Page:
A myriad of liberal organizations has plotted for months behind the scenes to rewrite Senate rules to limit the power of Republicans. As their anti-filibuster campaign reaches a critical moment, they’re pulling out all the stops. In recent days, the New York Times editorialized in support of their effort and the Washington Post carried op-eds from their allies.
As a result, it has become clear this is a one-sided effort lacking any pretense of bipartisanship. Labor unions, activist groups and liberal news outlets are championing the idea as the Senate prepares for the first day of the 112th Congress — the day liberals want to enact their “reforms.”
A media conference call later this morning to discuss “filibuster abuse” features a who’s who of liberal leaders: Nan Aron of the Alliance for Justice, Larry Cohen of Communications Workers of America, Bob Edgar of Common Cause, and Wade Henderson of the Leadership Conference on Civil and Human Rights.
Communications Workers of America and Common Cause joined the Sierra Club last year to launch a new Fix the Senate Now coalition. When it was created, its other supporters remained anonymous. Now, nearly all anonymity is gone — and, with it, the illusion that the campaign possesses bipartisan support.
Organizations supporting Fix the Senate Now include the Alliance for Justice, the Leadership Conference for Civil and Human Rights, AFL-CIO, United Steelworkers, the Brennan Center for Justice, Voices for Progress, Citizens for Responsibility and Ethics in Washington, Credo and Progressive Congress, according to an e-mail from coalition spokeswoman Rachel Wolf.
Taken together, the political ideology of those behind the anti-filibuster initiative becomes clear.
“The coalition is a loose affiliation of groups who are all committed to Senate rules reform,” Wolf explained in her e-mail. “Numerous other organizations are working independently on the issue — as are many academics and legal scholars.”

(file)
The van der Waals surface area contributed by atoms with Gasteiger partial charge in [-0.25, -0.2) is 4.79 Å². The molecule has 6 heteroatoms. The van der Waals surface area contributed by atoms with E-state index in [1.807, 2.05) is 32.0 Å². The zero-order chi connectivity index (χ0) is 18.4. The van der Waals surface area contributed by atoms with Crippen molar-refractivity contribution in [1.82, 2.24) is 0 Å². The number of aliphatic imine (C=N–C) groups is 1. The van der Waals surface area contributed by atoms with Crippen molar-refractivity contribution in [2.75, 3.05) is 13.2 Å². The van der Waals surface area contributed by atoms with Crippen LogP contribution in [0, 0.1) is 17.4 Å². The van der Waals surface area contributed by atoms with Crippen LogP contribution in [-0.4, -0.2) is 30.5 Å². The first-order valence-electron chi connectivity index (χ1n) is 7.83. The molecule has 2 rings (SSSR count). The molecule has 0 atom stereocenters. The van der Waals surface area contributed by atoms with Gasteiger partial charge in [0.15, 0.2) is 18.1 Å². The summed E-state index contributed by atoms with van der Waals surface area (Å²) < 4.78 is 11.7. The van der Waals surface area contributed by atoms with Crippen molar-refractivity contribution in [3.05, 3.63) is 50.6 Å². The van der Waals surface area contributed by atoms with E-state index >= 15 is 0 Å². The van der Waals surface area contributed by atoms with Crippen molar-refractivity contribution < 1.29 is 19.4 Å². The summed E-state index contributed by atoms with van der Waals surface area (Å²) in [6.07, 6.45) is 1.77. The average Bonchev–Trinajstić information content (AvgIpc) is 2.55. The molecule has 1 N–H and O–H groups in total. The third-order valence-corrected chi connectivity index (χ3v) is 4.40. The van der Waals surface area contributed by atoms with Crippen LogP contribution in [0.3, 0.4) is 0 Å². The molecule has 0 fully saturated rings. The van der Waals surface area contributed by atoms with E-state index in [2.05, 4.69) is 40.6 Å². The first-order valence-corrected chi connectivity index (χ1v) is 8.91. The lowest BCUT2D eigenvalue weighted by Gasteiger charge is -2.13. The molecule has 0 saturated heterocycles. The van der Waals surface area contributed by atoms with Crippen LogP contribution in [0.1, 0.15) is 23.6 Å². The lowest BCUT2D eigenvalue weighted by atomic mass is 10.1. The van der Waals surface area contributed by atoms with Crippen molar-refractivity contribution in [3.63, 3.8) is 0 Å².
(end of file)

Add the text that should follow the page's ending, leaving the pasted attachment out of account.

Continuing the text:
Last month, a group of such academics wrote a letter to the Senate to “clarify some of the common historical and constitutional misperceptions about the filibuster and Rule XXII.” The letter is heavy on facts and light on political posturing, but it clearly seeks to remove any perceived obstacles to the elimination of the filibuster — and the affiliations of its authors are revealing.
The academics hail from the Brookings Institution, University of California at Berkeley, University of California at Los Angeles, Columbia University, Washington University and the University of Miami. A lone scholar from the conservative American Enterprise Institute, Norm Ornstein, hardly toes the conservative line. He testified last year in favor of changing the Senate’s filibuster rule.
Still, filibuster critics insist the move to discard a storied Senate rule is not a power grab. They argue the filibuster is increasingly being used to slow legislation, according to the Fix the Senate Now website, and, in a split Congress, “standstill is often the default setting.” Republicans counter that Senate Majority Leader Harry Reid (D-Nev.) routinely limits their ability to debate or amend legislation — leaving the GOP with little choice but to use the filibuster.
“Both parties will have to work together to move forward in 2011,” the Fix the Senate Now website states. “Constitutional historians from across the ideological spectrum support bringing the legislative process out of backroom chambers.”
That sounds nice, but, so far, the ideological spectrum really hasn’t been represented in the attempt to snuff out a rule that does no more than ensure transparency and deliberation for all legislation that’s passed.
Tina Korbe is a staff writer in the Center for Media and Public Policy, an investigative journalism unit at The Heritage Foundation.